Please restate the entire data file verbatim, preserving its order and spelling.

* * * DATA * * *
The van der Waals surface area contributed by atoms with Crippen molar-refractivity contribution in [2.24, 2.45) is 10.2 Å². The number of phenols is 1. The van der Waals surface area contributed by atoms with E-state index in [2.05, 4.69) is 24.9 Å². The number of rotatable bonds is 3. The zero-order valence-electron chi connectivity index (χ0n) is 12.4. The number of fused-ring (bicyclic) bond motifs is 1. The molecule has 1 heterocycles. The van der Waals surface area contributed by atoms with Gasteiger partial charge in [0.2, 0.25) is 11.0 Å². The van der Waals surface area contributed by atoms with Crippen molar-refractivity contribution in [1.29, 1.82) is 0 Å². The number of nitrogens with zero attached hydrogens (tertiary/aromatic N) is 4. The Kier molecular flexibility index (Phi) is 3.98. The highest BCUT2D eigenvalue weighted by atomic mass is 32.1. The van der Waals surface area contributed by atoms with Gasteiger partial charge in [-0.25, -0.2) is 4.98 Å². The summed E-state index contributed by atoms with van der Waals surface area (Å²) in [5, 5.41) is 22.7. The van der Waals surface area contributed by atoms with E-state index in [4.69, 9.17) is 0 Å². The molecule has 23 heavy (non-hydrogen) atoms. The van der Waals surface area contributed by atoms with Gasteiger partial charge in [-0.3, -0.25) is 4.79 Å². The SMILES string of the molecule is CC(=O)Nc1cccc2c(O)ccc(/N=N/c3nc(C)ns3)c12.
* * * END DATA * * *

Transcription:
The van der Waals surface area contributed by atoms with Crippen molar-refractivity contribution in [2.24, 2.45) is 10.2 Å². The number of phenols is 1. The van der Waals surface area contributed by atoms with E-state index in [2.05, 4.69) is 24.9 Å². The number of rotatable bonds is 3. The zero-order valence-electron chi connectivity index (χ0n) is 12.4. The number of fused-ring (bicyclic) bond motifs is 1. The molecule has 1 heterocycles. The van der Waals surface area contributed by atoms with Gasteiger partial charge in [0.2, 0.25) is 11.0 Å². The van der Waals surface area contributed by atoms with Crippen molar-refractivity contribution in [1.29, 1.82) is 0 Å². The number of nitrogens with zero attached hydrogens (tertiary/aromatic N) is 4. The Kier molecular flexibility index (Phi) is 3.98. The highest BCUT2D eigenvalue weighted by atomic mass is 32.1. The van der Waals surface area contributed by atoms with Gasteiger partial charge in [-0.25, -0.2) is 4.98 Å². The summed E-state index contributed by atoms with van der Waals surface area (Å²) in [5, 5.41) is 22.7. The van der Waals surface area contributed by atoms with E-state index in [4.69, 9.17) is 0 Å². The molecule has 23 heavy (non-hydrogen) atoms. The van der Waals surface area contributed by atoms with Gasteiger partial charge in [-0.3, -0.25) is 4.79 Å². The SMILES string of the molecule is CC(=O)Nc1cccc2c(O)ccc(/N=N/c3nc(C)ns3)c12.